2. The voltage converter according to claim 1, wherein the control unit is configured to adjust the second switch in such a manner that the second switch has a first value of an on-state resistance in the first phase of the first operating mode and a second value of the on-state resistance in the second phase of the first operating mode, and the second value is higher than the first.

3. The voltage converter according to claim 1, wherein the control unit is configured to adjust the second switch in such a manner that a first current through the second switch increases in the first phase of the first operating mode and decreases in the second phase of the first operating mode.

4. The voltage converter according to claim 1, comprising a first comparator having: a first input, which is coupled to the first terminal of the inductor; a second input, which is coupled to the output of the voltage converter or a predetermined value voltage source; and an output that is connected to a first control input of the control unit.

5. The voltage converter according to claim 4, wherein a coupling between the first terminal of the inductor and the first input of the first comparator, or a coupling between the output of the voltage converter and the second input of the first comparator comprises a threshold-value voltage source.

6. The voltage converter according to claim 1, wherein the voltage converter is configured for permanent feed-through of the input voltage to the output of the voltage converter in a third operating mode.

7. The voltage converter according to claim 1, comprising: a voltage divider with first and second voltage divider resistors, wherein the voltage divider is arranged between the output of the voltage converter and the reference potential terminal, and a voltage divider tap is arranged between the first and the second voltage divider resistor; an amplifier with a first input, which is connected via a reference voltage source to the reference potential terminal, and with a second input, which is connected to the voltage divider tap and a pulse width modulator with a set input, to which an output of the amplifier is connected, wherein the pulse width modulator is configured to provide a pulse width modulated signal, by means of which the duration of the first phase of the first operating mode is adjusted.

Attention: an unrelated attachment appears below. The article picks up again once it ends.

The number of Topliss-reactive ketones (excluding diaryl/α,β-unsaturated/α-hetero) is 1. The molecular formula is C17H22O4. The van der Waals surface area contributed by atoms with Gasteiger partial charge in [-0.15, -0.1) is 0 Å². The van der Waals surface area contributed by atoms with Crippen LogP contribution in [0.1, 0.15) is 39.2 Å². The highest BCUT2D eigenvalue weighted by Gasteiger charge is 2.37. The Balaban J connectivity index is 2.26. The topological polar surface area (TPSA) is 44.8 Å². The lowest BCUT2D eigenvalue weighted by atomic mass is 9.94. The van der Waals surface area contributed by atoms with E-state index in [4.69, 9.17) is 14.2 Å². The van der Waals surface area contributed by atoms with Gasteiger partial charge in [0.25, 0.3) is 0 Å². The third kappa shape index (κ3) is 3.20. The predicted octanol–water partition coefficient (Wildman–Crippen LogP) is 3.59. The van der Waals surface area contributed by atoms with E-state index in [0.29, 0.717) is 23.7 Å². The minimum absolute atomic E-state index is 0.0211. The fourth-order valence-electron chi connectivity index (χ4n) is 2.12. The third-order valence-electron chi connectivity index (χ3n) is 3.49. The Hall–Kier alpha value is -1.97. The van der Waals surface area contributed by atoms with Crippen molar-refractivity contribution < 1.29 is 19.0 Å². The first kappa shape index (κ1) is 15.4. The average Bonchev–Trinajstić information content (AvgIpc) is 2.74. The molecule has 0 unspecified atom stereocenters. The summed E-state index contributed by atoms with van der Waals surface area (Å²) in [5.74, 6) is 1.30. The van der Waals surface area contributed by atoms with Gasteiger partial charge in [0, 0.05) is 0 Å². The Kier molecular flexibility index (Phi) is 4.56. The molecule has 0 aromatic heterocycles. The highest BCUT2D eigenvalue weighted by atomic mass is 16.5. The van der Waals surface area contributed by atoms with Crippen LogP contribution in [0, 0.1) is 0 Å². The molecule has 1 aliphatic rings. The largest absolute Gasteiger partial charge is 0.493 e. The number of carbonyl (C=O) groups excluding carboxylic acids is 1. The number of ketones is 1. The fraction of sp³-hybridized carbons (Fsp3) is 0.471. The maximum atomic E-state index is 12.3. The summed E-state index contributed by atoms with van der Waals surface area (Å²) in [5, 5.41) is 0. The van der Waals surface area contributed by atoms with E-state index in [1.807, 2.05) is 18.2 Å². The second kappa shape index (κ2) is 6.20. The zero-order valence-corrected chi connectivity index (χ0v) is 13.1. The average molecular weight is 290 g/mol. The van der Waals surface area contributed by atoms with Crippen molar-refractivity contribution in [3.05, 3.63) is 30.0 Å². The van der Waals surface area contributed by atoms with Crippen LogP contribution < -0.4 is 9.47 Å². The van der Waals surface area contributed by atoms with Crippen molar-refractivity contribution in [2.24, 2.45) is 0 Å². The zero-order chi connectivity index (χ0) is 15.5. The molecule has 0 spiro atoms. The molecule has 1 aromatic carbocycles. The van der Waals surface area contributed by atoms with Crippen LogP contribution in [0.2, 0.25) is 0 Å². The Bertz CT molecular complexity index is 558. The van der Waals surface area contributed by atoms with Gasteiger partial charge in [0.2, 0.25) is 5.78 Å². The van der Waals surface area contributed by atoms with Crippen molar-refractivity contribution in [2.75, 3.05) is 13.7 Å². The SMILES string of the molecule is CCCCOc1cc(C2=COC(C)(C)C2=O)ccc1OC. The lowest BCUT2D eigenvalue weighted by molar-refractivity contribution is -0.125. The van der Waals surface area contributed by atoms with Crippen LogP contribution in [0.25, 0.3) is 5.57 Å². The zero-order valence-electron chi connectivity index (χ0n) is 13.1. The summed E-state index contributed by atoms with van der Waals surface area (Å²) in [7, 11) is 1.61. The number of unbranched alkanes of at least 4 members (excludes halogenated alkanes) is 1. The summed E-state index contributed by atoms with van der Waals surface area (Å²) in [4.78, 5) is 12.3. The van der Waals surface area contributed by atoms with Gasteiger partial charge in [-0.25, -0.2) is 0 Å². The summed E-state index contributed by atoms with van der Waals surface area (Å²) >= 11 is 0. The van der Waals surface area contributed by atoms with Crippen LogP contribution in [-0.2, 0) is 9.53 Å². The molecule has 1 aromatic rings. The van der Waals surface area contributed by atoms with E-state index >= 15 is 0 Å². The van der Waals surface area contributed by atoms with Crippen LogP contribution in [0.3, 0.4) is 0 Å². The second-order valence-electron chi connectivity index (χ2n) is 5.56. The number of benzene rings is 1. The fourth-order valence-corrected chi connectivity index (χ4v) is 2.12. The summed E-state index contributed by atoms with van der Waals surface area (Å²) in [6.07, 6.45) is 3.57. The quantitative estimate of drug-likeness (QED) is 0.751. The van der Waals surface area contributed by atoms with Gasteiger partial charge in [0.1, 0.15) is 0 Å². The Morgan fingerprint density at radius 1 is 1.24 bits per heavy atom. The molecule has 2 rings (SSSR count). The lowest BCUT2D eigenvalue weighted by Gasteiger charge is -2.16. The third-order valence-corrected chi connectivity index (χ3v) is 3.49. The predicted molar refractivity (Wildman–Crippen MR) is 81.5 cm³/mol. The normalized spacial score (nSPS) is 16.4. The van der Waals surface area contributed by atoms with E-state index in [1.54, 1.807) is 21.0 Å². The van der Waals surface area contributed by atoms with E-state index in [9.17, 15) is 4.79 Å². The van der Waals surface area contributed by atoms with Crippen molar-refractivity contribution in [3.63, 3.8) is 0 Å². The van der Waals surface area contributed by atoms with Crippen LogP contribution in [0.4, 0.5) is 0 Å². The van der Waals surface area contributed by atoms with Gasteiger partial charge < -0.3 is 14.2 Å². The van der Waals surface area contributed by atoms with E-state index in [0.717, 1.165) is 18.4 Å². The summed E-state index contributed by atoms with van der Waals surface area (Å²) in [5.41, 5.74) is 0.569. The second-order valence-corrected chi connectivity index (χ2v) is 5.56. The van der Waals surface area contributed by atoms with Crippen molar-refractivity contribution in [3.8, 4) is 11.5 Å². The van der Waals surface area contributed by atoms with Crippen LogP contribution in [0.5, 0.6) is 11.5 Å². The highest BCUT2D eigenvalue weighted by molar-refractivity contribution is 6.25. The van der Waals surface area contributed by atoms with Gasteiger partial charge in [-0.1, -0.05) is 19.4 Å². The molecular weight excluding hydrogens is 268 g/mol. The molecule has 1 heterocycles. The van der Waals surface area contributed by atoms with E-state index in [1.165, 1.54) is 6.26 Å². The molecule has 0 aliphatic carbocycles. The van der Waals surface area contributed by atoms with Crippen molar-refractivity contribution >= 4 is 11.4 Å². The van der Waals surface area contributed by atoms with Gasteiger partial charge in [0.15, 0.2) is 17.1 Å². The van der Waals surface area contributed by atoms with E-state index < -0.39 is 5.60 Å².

8. The voltage converter according to claim 1, wherein the voltage divider comprises first and second voltage divider resistors, and wherein the second input is connected to the voltage divider tap between the first and the second voltage divider resistor of the voltage divider.

9. A method for voltage conversion, comprising: supplying an input voltage to a first terminal of an inductor; supplying a clock signal having a cycle time that is referred to as a period duration; adjusting a first switch comprising a first transistor, which couples a second terminal of the inductor to a reference potential terminal, into a blocking operating state in a first and a second phase of a first operating mode; adjusting a second switch comprising a second transistor, which couples the second terminal of the inductor to an output of a voltage converter, into a conductive operating state in the first phase and an operating state with a different conductivity in the second phase; and emitting an output voltage at the output of the voltage converter, which comprises the inductor and the first and the second switch, wherein a cycle time is the sum of a first duration of the first phase of the first operating mode and a second duration of the second phase of the first operating mode, and is constant, wherein the voltage converter performs a step-down conversion of the input voltage in the first operating mode and a step-up conversion of the input voltage in a second operating mode, wherein, during the first phase, a first voltage is fed to a control terminal of the second switch, and, during the second phase, a second voltage is fed to the control terminal of the second switch, wherein the first voltage has a lower value than the second voltage, wherein a voltage divider is arranged between the first terminal of the inductor and the reference potential terminal, and wherein a first changeover switch comprises a first input coupled to the reference potential terminal, a second input connected to a voltage divider tap of the voltage divider and an output connected to the control terminal of the second switch.